One of the hits at this year's TechFest in Redmond was the so-called translating telephone.
The effort combines speech recognition, machine translation, and text-to-speech technology to let two people who don't share a common language nonetheless carry on a phone conversation. As part of a regional TechFair at Microsoft's Silicon Valley offices on Thursday, I got a chance to try out the technology, conversing with Frank Seide, one of the researchers behind the project.
I asked a few questions in English, while Seide answered in German. As one can see from the video below, it's far from perfect, but even being able to get the gist of what someone is saying without sharing a common language is pretty cool.
Netbooks are expected to get a dual-core Intel Atom processor by June, finally giving this category of tiny laptops all of the goodness that multicore processors offer.
Netbooks from Hewlett-Packard, Lenovo, Dell, and Toshiba are offered exclusively with single-core Atom processors, which provide good battery life but lack the performance of multicore chips. Though Asus has been offering a dual-core Netbook, this kind of design is rare because it shoehorns a more power-hungry Atom chip built for desktop PCs into a larger laptop-sized casing.
AOL has filled two key positions, grabbing Alex Gounares from Microsoft as the new CTO and promoting Julie Jacobs as the new general counsel.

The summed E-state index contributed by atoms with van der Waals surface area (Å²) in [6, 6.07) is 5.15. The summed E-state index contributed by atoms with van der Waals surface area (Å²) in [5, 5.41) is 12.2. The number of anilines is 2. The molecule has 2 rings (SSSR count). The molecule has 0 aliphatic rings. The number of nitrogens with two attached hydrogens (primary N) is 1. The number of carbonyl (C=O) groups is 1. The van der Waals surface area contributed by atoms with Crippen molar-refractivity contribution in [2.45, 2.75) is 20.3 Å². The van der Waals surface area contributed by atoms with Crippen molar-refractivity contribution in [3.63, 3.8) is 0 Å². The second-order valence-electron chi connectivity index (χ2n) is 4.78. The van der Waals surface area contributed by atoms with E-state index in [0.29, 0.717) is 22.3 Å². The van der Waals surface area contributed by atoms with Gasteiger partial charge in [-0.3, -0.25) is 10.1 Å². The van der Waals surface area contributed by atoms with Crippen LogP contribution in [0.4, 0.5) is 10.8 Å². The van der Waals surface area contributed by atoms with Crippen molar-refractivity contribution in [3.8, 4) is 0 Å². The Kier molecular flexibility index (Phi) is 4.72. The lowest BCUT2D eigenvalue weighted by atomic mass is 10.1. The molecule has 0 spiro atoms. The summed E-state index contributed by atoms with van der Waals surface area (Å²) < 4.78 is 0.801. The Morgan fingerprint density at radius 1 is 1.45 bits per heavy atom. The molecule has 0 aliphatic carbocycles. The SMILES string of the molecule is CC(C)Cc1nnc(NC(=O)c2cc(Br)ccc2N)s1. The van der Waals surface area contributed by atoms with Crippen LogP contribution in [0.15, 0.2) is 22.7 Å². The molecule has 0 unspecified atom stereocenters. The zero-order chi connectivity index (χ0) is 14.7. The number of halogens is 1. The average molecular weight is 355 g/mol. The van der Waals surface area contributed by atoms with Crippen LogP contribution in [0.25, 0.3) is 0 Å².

Gounares arrives at AOL this week to take over as chief technology officer and join the company's Global Executive Operating Committee, the company announced Monday. In his new role, Gounares will spearhead AOL's technology strategy, in charge of platform development and external partnerships. He'll also manage the expansion of AOL's engineering centers and technology staff around the world and be counted on to play a leading role in the company's overall direction.
Microsoft opened the doors to its Silicon Valley research center here to show off the latest technologies it has under development. The show, called TechFair 2010 Silicon Valley, is similar to the TechFest events held at Microsoft's main Washington campus.
Microsoft Research is the home to a lot of very smart researchers with PhDs and advanced training in very esoteric technologies who don't worry about selling technology, just how to develop it; the product part comes later.
As Rick Rashid, senior vice president of research at Microsoft noted in his keynote, many key developments have come out of the software giant's research division. He said that "there isn't a product on the market today that hasn't been at least somewhat affected by Microsoft Research." This includes everything from Microsoft's Bing search engine to the Xbox to SQL Server to its new Azure cloud services.
Microsoft quietly announced that it is shipping two new IT products aimed at keeping the enterprise safe while at the same time enabling secure collaboration among workers using its SharePoint tools.
The two Microsoft products -- Forefront Protection 2010 for SharePoint and Active Directory Federation Services 2.0 -- began shipping Wednesday, according to company officials.